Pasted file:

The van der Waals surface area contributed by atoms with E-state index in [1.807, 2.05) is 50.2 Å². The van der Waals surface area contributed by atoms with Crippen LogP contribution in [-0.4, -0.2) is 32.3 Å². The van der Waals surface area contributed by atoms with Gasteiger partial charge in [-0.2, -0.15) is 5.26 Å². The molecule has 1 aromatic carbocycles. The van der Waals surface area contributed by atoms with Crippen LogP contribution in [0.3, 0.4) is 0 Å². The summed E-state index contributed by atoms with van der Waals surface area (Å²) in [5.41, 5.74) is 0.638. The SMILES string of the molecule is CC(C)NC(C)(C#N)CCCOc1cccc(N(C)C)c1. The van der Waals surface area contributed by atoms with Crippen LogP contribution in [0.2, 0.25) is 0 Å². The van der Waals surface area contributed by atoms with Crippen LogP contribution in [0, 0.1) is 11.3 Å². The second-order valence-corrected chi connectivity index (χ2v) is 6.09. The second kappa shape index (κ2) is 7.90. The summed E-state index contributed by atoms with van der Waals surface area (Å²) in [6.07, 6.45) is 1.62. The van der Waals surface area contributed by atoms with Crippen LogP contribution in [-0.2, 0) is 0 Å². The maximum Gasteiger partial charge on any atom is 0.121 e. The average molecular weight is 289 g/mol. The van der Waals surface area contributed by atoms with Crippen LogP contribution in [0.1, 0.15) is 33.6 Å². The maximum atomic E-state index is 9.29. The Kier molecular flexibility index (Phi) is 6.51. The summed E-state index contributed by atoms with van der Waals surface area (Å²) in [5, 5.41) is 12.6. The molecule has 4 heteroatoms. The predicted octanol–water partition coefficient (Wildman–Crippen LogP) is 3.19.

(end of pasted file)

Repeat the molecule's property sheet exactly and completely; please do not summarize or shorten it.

The van der Waals surface area contributed by atoms with E-state index in [1.807, 2.05) is 50.2 Å². The van der Waals surface area contributed by atoms with Crippen LogP contribution in [-0.4, -0.2) is 32.3 Å². The van der Waals surface area contributed by atoms with Gasteiger partial charge in [-0.2, -0.15) is 5.26 Å². The molecule has 1 aromatic carbocycles. The van der Waals surface area contributed by atoms with Crippen LogP contribution in [0.3, 0.4) is 0 Å². The summed E-state index contributed by atoms with van der Waals surface area (Å²) in [5.41, 5.74) is 0.638. The SMILES string of the molecule is CC(C)NC(C)(C#N)CCCOc1cccc(N(C)C)c1. The van der Waals surface area contributed by atoms with Crippen LogP contribution in [0.2, 0.25) is 0 Å². The van der Waals surface area contributed by atoms with Crippen LogP contribution in [0, 0.1) is 11.3 Å². The second-order valence-corrected chi connectivity index (χ2v) is 6.09. The second kappa shape index (κ2) is 7.90. The summed E-state index contributed by atoms with van der Waals surface area (Å²) in [6.07, 6.45) is 1.62. The van der Waals surface area contributed by atoms with Crippen LogP contribution in [-0.2, 0) is 0 Å². The maximum Gasteiger partial charge on any atom is 0.121 e. The average molecular weight is 289 g/mol. The van der Waals surface area contributed by atoms with Crippen LogP contribution in [0.1, 0.15) is 33.6 Å². The maximum atomic E-state index is 9.29. The Kier molecular flexibility index (Phi) is 6.51. The summed E-state index contributed by atoms with van der Waals surface area (Å²) in [5, 5.41) is 12.6. The molecule has 4 heteroatoms. The predicted octanol–water partition coefficient (Wildman–Crippen LogP) is 3.19.